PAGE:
Arshad Faruqi (b. 1964, Karachi) graduated with a degree in architecture from the Dawood College of Engineering and Technology, Karachi, in 1988. He worked with renowned Architect Habib Fida Ali and then went on to receive his Master’s degree from the Illinois Institute of Technology in 1992. He is a practicing architect, landscape designer and adjunct faculty member at the Indus Valley School of Art and Architecture. He lives and works in Karachi. Nurayah Sheikh Nabi (b. 1971, Rawalpindi) graduated from the National College of Art, Lahore in 1993. Her work has been exhibited both internationally as well as within Pakistan. Her recent works have been shown internationally at the Venice Biennial 2017 as part of the Imago Mundi project and at the Deck Gallery, Singapore (2016) and at the Sharjah Museum (2015). She lives and works in Karachi. Saba Iqbal (b. 1970, Karachi) received her BFA from the Indus Valley School of Art and Architecture (IVSAA) Karachi in 1994 and then went on to do a Graduate Diploma of Communications (Interactive Multimedia Technologies) from Edith Cowan University, Perth, Australia in 2002. She has been part of the faculty at the IVSAA, Karachi since 2003 teaching sculpture and printmaking. Iqbal has participated in numerous shows both group and solo. She lives and works in Karachi.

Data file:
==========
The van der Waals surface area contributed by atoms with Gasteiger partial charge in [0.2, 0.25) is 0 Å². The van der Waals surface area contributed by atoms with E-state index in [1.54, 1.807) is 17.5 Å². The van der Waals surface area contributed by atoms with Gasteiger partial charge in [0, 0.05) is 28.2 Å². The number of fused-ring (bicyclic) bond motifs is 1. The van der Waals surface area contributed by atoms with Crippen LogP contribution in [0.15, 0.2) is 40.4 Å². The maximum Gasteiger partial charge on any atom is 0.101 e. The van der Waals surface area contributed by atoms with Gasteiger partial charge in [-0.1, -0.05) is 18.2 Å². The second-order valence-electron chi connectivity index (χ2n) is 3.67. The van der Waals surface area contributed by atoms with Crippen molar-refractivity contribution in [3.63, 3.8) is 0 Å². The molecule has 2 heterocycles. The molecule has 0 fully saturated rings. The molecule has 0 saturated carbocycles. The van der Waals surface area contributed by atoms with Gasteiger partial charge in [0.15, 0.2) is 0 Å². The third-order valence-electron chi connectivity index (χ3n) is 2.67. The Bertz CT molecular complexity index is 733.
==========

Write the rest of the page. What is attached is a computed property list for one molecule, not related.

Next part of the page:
The artists write of the work they created for KB17: “Though rapidly dwindling, we occasionally witness the traditional, typical milk containers, stacked one on top of the other, jam packed on vans, carts and rickshaws and even on motorbikes. Varying in size and depending on their capacities, these containers once encountered on a daily basis are now just sporadic witnesses to, and a comment on, the past. They bring forward questions on old versus new, organic versus inorganic and pure versus adulterated. It is now a reality that packaged goods enjoy most of our attention and the milk industry too has raced towards the promise of hygiene and convenience. However, the illusion of health deceives the mind and pleases the eye with brightly colored boxes readily available at stores. Does this trend for consumerism have an expiry date?”